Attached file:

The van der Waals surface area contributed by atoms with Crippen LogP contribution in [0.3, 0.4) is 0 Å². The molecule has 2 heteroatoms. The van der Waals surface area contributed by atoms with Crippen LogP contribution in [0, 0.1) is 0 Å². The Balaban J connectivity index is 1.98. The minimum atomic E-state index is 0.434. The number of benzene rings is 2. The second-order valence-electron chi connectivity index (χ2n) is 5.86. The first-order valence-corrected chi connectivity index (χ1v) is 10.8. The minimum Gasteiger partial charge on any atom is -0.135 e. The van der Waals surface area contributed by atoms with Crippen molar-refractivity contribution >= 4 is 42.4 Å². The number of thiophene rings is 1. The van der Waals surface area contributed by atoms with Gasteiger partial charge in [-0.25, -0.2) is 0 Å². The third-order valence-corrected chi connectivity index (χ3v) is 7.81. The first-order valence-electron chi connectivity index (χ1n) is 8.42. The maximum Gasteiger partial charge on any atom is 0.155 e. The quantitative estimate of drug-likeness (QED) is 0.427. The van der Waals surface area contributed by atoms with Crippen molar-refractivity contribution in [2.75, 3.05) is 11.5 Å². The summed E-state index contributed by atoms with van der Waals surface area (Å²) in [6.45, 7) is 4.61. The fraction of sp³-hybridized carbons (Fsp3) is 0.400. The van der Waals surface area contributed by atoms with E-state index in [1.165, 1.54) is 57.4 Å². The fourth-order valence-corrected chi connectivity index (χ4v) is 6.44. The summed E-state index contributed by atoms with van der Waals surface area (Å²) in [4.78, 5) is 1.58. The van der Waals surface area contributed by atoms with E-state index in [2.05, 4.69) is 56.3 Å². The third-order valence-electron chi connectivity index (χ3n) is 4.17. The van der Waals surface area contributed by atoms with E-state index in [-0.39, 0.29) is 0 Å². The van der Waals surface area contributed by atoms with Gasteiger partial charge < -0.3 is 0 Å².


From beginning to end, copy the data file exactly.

The van der Waals surface area contributed by atoms with Crippen LogP contribution in [0.3, 0.4) is 0 Å². The molecule has 2 heteroatoms. The van der Waals surface area contributed by atoms with Crippen LogP contribution in [0, 0.1) is 0 Å². The Balaban J connectivity index is 1.98. The minimum atomic E-state index is 0.434. The number of benzene rings is 2. The second-order valence-electron chi connectivity index (χ2n) is 5.86. The first-order valence-corrected chi connectivity index (χ1v) is 10.8. The minimum Gasteiger partial charge on any atom is -0.135 e. The van der Waals surface area contributed by atoms with Crippen molar-refractivity contribution >= 4 is 42.4 Å². The number of thiophene rings is 1. The van der Waals surface area contributed by atoms with Gasteiger partial charge in [-0.25, -0.2) is 0 Å². The third-order valence-corrected chi connectivity index (χ3v) is 7.81. The first-order valence-electron chi connectivity index (χ1n) is 8.42. The maximum Gasteiger partial charge on any atom is 0.155 e. The quantitative estimate of drug-likeness (QED) is 0.427. The van der Waals surface area contributed by atoms with Crippen molar-refractivity contribution in [2.75, 3.05) is 11.5 Å². The summed E-state index contributed by atoms with van der Waals surface area (Å²) in [6.45, 7) is 4.61. The fraction of sp³-hybridized carbons (Fsp3) is 0.400. The van der Waals surface area contributed by atoms with E-state index in [1.165, 1.54) is 57.4 Å². The fourth-order valence-corrected chi connectivity index (χ4v) is 6.44. The summed E-state index contributed by atoms with van der Waals surface area (Å²) in [4.78, 5) is 1.58. The van der Waals surface area contributed by atoms with E-state index in [2.05, 4.69) is 56.3 Å². The third-order valence-electron chi connectivity index (χ3n) is 4.17. The van der Waals surface area contributed by atoms with E-state index in [-0.39, 0.29) is 0 Å². The van der Waals surface area contributed by atoms with Gasteiger partial charge < -0.3 is 0 Å².